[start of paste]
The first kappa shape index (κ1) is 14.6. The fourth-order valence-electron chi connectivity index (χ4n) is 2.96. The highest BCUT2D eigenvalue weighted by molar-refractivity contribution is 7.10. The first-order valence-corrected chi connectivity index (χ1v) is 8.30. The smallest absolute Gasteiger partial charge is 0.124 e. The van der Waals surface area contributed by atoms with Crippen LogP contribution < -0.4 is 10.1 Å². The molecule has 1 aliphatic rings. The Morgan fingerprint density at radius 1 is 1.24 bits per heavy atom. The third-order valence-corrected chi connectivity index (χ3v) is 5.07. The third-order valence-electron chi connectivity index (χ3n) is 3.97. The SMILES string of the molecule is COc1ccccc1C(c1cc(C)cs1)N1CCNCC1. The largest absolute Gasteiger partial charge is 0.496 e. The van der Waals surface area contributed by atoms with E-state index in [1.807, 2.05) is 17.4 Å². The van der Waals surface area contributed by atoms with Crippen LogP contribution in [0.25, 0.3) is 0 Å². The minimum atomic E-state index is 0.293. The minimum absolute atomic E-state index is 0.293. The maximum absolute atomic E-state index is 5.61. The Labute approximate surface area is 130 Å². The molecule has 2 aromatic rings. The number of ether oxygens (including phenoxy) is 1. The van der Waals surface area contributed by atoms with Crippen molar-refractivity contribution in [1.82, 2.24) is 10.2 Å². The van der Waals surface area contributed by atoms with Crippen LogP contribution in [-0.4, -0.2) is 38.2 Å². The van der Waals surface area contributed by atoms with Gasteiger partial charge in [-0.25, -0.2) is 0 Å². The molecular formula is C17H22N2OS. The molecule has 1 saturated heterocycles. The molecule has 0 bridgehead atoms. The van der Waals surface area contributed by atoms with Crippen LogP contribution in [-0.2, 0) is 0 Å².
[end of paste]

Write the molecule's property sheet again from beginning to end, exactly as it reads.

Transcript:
The first kappa shape index (κ1) is 14.6. The fourth-order valence-electron chi connectivity index (χ4n) is 2.96. The highest BCUT2D eigenvalue weighted by molar-refractivity contribution is 7.10. The first-order valence-corrected chi connectivity index (χ1v) is 8.30. The smallest absolute Gasteiger partial charge is 0.124 e. The van der Waals surface area contributed by atoms with Crippen LogP contribution < -0.4 is 10.1 Å². The molecule has 1 aliphatic rings. The Morgan fingerprint density at radius 1 is 1.24 bits per heavy atom. The third-order valence-corrected chi connectivity index (χ3v) is 5.07. The third-order valence-electron chi connectivity index (χ3n) is 3.97. The SMILES string of the molecule is COc1ccccc1C(c1cc(C)cs1)N1CCNCC1. The largest absolute Gasteiger partial charge is 0.496 e. The van der Waals surface area contributed by atoms with E-state index in [1.807, 2.05) is 17.4 Å². The van der Waals surface area contributed by atoms with Crippen LogP contribution in [0.25, 0.3) is 0 Å². The minimum atomic E-state index is 0.293. The minimum absolute atomic E-state index is 0.293. The maximum absolute atomic E-state index is 5.61. The Labute approximate surface area is 130 Å². The molecule has 2 aromatic rings. The number of ether oxygens (including phenoxy) is 1. The van der Waals surface area contributed by atoms with Crippen molar-refractivity contribution in [1.82, 2.24) is 10.2 Å². The van der Waals surface area contributed by atoms with Crippen LogP contribution in [-0.4, -0.2) is 38.2 Å². The van der Waals surface area contributed by atoms with Gasteiger partial charge in [-0.25, -0.2) is 0 Å². The molecular formula is C17H22N2OS. The molecule has 1 saturated heterocycles. The molecule has 0 bridgehead atoms. The van der Waals surface area contributed by atoms with Crippen LogP contribution in [-0.2, 0) is 0 Å².